From the days of Borland TurboProlog? and TurboC (early 90s) it was relatively easy to call one from the other. Nowadays MSWindows languages can call each other using COM (DLLs), corba, or on unix (static or dynamic) libraries. For both also object methods can be packaged as WebServices so you could have a dynamic web application using C, Java or Perl as the main "glue" that calls Prolog functors behind the scenes for special processing. Same is true for other SymbolicProcessing languages like scheme ie JayScheme embeds scheme in Java you can architect a HybridApplication to use each language for what it's best at.
A good open source Prolog implementation is SWI-Prolog (both Windows and Unix, see http://www.swi-prolog.org/). It has the ability to make GUI front ends using xpce.

There is also a PocketPc port at http://www.rainer-keuchel.de/wince/swi-prolog.html
I have a collection of resources on Prolog -- syntax, semantics, glossary, predicates, examples, etc. at http://csci.csusb.edu/dick/samples/prolog.html

--RichardBotting
Eclipse Prolog meanwhile has gone open source and comes with various constraint solvers: http://www.sourceforge.net/projects/eclipse-clp
My idea is to make Prolog easier by using if-then-else clauses.

How would that work? Prolog has implicit flow control (apart from the cut operator, which is a wart).

 if(Condition, TrueClause?, FalseClause?) :-
	Condition, !, TrueClause?;
	!, FalseClause?)
- I think. I don't have an implementation installed at the moment to check it, though. --DorKleiman

Prolog already has an "if_then_" operator:
	Condition -> TrueClause?; !, FalseClause?

--RichardBotting
Java:
 if (x == 1) {
	y = 0;
 } else {
	y = 1;
 }

Alternatively: y = (x == 1) ? 0 : 1;

Prolog:
 if(X, Y) :-
	\+ var(X),
	var(Y),
	X is 1,	% if this fails, prolog tries the next clause of if/2
	Y is 0.

if(X, Y) :- \+ var(X), var(Y), Y is 0.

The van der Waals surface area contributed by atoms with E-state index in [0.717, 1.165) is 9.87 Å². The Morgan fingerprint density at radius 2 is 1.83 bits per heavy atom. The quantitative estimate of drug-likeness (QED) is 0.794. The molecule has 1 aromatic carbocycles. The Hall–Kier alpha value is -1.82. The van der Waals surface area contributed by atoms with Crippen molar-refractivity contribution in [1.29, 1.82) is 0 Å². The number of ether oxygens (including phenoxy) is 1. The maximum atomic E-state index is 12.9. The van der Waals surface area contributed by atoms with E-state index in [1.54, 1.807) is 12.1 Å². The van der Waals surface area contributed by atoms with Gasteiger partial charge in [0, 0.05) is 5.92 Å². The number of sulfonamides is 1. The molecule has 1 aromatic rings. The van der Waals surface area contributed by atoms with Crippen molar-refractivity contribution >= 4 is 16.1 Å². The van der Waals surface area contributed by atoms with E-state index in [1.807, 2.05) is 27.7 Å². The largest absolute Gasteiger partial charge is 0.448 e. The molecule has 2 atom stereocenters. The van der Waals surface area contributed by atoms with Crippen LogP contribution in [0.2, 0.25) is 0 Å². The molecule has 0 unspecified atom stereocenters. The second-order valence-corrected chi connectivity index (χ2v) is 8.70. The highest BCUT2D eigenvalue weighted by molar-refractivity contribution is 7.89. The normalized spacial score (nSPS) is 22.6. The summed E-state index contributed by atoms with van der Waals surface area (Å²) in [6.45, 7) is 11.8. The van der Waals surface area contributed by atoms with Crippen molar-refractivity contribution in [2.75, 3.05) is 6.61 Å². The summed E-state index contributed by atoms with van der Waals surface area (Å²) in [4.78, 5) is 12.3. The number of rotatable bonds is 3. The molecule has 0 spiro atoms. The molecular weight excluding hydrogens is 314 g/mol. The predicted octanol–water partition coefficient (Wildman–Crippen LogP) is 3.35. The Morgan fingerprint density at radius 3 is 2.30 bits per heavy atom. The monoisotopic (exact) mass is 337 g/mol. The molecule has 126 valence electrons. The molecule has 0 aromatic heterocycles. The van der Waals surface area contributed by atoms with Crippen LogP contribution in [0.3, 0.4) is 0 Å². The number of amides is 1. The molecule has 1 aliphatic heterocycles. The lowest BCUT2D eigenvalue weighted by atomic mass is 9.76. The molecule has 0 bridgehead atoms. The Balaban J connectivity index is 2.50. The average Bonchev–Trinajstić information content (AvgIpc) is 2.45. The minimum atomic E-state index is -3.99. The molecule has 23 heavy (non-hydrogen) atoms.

?- if(0, A). A = 1.

?- if(1, A). A = 0.

moral: Prolog CAN handle if-then-else clauses but not in the conventional sense. As DorKleiman says above, flow control is implicit and much of it is handled by the implementation.

This is can be even simpler in Prolog:

 if(1, 0).
 if(_, 1).

?- if(0, A). A = 1.

?- if(1, A). A = 0.

Of course, now the word 'if' is consumed for this purpose... a rather poor choice, seriously.

The prolog program above does not reflect the Java snippet, it would translate to

public int ifx(int x) { //for lack of a better name
	return  (x == 1) ? 0 : 1;
}

The -> operator reflects the if-then-else more closely, and is, as stated above a short form for (condition, ! thenClause); !, elseClause.

By the way, a constraint language could express the same thing as x#=\=y (unequal), given appropriate domain definitions.


Prolog and RDF.

A lot of people have mentioned (both positively and negatively) the similarities between Prolog and RDF (ResourceDescriptionFramework) / SemanticWeb stuff. I'm wondering, if anyone is evolving either Prolog or some derivative to be a good Semantic Web language. My limited experience with Prolog suggests that the idea is interesting, but it feels a bit bogged down and brittle. For example, does a state-of-the-art logic programming language still have to use capitalization to make the difference between variables and tokens? -- PhilJones

The SML family (SmlLanguage) seems to get along with significant case. If you want to avoid collisions, the alternative is going to be to use some kind of sigil (yuck) as overlapping the namespaces would be really quite tricky and error-prone.


There is a built in symbol that is very similar to an If-Then statement - "Condition -> Action". To make it clearer: [If] Condition -> [Then] Action ; [Else] Action.

This comes from plain old logic, where -> means "implies", in the mathematical sense. x->y is equivalent to "if x, then y" or "y if x". I would imagine (not having used the language) that the prolog way of doing things doesn't fit the if/then/else paradigm, but more that the results of an implication would be further used in a program without the need for an explicit else. -JasonEspinosa


There is a related language PARLOG which is a concurrent logic programming language - see http://www.parlog.com/en/parlog.html
There is another Windows Prolog evolving at http://dobrev.com as Strawberry Prolog in Sofia, Bulgaria. StrawberryProlog?.
See NonDeterministic

CategoryProgrammingLanguage

EditText of this page (last edited April 10, 2014) or FindPage with title or text search